Soldiers Invade Jesse Jones Park

Although not a regular occurrence at Jones Park, Federal and Rebel soldiers will be a part of the park’s annual Civil War Skirmish on Saturday, January 19, 2002 from 11 a.m. to 4 p.m. Visitors of all ages have the opportunity to interact with authentically outfitted Civil War re-enactors and to view soldiers practicing drill maneuvers.

Visitors may even find themselves “enlisted” with the 1st and 13th U.S. Infantry under the command of Captain Richard Beatty and participating in some of the practice drills under the barking orders of Sergeant Craig Borkmen.

The Civil War Skirmish draws up to 100 re-enactors from many groups including the 1st and 13th U.S Infantry, the 26th Illinois Infantry, the 1st, 9th and 12th Texas Infantry, the 7th Texas Artillery and the Texas Rifles.

Members travel throughout the country to participate in larger national reenactments such as the battles at Gettysburg, Shiloh, Vicksburg as well as local events throughout Texas and Louisiana.

Drills are conducted by Federal and Confederate units front 11 a.m. to 2:30 p.m. along with a recreated telegraph station headed by William Bennett, camp life demonstrations, and artillery pieces. At 2:30 p.m., the battle over Redbud Hill Homestead will be fought. The medical impression and treatments of the wounded will take place at 3 p.m., followed by a question and answer session with participants. The homestead area and related activities will close at 4 p.m.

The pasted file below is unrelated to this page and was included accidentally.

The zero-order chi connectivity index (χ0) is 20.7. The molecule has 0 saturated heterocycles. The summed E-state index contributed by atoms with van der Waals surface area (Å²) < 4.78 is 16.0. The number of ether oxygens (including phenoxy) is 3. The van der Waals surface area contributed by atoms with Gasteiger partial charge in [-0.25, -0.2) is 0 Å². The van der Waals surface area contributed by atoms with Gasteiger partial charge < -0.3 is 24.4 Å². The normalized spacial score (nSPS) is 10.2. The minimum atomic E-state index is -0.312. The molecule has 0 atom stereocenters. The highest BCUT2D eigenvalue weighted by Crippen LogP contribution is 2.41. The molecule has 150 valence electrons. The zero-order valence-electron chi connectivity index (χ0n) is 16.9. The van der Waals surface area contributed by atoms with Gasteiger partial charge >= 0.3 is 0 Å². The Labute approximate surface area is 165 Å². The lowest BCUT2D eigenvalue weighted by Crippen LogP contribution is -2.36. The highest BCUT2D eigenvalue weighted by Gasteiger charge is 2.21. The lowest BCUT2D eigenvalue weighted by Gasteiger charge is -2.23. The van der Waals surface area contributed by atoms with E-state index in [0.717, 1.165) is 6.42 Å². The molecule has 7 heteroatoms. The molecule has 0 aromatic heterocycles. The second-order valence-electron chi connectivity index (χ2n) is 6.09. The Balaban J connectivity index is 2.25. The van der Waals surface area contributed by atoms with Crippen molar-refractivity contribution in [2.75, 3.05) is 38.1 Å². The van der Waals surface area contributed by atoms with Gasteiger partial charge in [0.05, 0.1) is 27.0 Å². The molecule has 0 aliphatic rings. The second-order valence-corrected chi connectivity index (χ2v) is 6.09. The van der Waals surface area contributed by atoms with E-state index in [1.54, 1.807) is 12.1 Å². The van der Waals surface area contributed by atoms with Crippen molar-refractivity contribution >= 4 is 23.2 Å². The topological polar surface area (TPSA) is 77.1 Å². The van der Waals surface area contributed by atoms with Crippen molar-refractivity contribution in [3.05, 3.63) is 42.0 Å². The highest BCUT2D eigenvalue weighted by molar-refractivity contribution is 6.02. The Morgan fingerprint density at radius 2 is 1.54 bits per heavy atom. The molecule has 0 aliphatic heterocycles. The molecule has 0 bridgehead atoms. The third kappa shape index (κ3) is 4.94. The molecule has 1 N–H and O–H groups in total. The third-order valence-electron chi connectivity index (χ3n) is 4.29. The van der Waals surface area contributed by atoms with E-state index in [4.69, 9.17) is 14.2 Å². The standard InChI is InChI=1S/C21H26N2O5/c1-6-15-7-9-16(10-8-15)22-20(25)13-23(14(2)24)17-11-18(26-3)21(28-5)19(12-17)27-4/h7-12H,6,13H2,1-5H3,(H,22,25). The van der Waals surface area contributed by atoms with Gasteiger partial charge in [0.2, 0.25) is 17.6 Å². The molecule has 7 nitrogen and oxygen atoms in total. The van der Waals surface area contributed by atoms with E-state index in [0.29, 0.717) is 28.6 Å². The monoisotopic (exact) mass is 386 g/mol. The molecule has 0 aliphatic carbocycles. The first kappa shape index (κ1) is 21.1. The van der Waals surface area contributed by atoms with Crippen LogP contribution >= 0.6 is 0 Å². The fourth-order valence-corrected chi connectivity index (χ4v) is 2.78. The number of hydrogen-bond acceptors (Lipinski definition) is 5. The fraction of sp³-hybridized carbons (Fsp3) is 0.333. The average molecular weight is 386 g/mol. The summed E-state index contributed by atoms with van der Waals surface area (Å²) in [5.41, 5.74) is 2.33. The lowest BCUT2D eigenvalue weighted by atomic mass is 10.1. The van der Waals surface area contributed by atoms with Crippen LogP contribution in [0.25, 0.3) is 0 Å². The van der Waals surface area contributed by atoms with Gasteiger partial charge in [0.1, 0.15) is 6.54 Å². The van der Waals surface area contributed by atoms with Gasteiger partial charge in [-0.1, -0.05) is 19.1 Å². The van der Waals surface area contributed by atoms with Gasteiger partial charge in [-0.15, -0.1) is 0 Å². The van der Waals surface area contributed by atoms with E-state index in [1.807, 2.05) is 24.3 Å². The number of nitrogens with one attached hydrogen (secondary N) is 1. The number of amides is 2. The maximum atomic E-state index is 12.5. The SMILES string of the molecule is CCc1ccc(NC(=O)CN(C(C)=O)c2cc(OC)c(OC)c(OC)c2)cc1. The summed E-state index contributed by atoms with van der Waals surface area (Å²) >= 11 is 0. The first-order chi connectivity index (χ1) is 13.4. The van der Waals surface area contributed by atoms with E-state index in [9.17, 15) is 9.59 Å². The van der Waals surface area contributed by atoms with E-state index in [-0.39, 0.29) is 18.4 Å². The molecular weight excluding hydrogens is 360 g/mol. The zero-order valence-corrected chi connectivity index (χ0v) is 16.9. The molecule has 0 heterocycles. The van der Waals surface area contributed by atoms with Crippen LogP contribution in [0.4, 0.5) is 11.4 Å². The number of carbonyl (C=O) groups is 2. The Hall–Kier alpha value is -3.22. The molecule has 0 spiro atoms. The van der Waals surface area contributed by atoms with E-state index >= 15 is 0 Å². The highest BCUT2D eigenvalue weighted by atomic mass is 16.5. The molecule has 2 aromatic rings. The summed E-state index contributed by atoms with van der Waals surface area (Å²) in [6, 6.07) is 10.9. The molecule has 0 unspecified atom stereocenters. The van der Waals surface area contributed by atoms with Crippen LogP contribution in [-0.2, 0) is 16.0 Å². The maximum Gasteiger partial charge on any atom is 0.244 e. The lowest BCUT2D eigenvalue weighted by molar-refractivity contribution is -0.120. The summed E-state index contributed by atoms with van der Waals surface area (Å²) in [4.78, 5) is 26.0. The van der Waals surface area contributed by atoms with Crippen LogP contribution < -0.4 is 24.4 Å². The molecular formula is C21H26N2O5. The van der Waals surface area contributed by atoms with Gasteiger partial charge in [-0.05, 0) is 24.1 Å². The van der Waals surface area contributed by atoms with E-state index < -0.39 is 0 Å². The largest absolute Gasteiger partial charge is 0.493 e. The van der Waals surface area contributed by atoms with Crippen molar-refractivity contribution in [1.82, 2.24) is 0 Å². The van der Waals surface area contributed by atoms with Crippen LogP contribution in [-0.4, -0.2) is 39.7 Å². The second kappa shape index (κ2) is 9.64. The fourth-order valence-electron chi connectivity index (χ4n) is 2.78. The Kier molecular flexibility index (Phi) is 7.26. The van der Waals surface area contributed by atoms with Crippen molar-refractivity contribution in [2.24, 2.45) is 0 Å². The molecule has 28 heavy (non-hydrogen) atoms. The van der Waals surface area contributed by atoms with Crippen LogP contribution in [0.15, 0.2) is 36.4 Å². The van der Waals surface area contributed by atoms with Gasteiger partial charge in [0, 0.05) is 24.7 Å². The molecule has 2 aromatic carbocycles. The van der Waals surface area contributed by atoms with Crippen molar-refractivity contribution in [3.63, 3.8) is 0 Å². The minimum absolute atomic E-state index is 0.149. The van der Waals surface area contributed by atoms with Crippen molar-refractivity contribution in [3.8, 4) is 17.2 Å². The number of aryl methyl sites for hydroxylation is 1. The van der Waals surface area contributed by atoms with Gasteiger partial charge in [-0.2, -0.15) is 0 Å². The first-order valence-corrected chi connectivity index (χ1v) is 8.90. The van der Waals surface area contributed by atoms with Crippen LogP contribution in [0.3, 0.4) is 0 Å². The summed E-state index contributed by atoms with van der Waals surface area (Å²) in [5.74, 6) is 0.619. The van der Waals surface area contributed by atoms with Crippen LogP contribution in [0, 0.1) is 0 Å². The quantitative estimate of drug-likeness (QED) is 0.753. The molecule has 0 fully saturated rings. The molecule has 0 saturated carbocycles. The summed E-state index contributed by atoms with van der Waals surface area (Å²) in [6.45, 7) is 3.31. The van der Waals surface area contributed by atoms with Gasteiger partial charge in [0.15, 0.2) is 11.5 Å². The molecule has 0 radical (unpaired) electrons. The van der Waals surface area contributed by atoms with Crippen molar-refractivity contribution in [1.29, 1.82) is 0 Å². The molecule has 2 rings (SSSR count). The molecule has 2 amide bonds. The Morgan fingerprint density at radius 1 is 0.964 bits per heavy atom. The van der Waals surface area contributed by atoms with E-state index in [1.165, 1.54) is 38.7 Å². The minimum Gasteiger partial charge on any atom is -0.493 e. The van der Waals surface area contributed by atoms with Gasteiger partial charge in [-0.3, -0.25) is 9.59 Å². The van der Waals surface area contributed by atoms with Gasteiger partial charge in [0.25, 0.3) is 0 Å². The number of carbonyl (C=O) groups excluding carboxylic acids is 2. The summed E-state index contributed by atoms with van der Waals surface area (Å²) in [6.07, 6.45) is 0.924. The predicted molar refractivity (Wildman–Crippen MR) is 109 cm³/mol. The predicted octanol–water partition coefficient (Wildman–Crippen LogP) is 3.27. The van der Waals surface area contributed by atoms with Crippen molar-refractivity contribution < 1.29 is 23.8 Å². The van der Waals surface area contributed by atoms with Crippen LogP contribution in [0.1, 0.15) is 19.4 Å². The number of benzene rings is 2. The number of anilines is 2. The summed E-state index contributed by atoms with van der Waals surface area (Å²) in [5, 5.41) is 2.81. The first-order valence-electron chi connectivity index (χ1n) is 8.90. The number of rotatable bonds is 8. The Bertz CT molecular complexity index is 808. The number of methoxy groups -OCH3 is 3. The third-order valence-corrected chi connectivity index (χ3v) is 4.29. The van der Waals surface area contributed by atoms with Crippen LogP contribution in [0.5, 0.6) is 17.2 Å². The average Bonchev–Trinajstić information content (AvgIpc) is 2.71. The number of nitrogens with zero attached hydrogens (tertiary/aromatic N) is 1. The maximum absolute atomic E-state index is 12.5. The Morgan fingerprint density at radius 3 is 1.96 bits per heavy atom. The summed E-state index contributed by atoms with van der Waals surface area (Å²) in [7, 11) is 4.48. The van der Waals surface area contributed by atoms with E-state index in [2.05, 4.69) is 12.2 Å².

Arbor Day

Free tree saplings and hardwoods! Jesse H. Jones Park & Nature Center is celebrating Arbor Day by giving away trees on Saturday, January 19th and Sunday January 20th from 10 a.m. to 4 p.m.

Make plans to stop by not only to take a tree home to plant but also to participate in various programs full of information on trees and how to care for them.

The Nebraska state government on April 10, 1872, due mainly to the efforts of J. Sterling Morton, introduced the first Arbor Day when it realized the importance of trees to the environment. Texas joined this fight in preserving its natural resources in 1890.

But why is this important to the normal citizen?
Since 1972 Houston has lost 16 percent of its tree canopy, which equals a 237 million dollar loss in storm water management value and a 38 million dollar loss in air pollution removal value. Trees in the Houston metropolitan area also provide savings of energy dollars at the rate of $72 annually per single-family dwelling. So join Jones Park by planting a tree and continuing the Arbor Day tradition.

Jesse H. Jones Park & Nature Center is honored to present the following speakers providing a variety of information commemorating Arbor Day:

•10 a.m. Carla Wyatt from the Park People will be talking about the Treescape Program
•1 p.m. Tom Rudy from Tree Care will be giving tips on how to properly prune plants.
•2 p.m. Mickey Merritt from the Texas Forest Service will be on hand to answer questions and offer information on general tree care.
•11 a.m. – 3 p.m. Don Olhausen from Jones Park will be presenting Terrific Trees. Come learn about native trees and shrubs recommended for the Houston area.

Jesse H. Jones Park & Nature Center, a Harris County Precinct 4 facility, is located at 20634 Kcnswick Drive in Humble.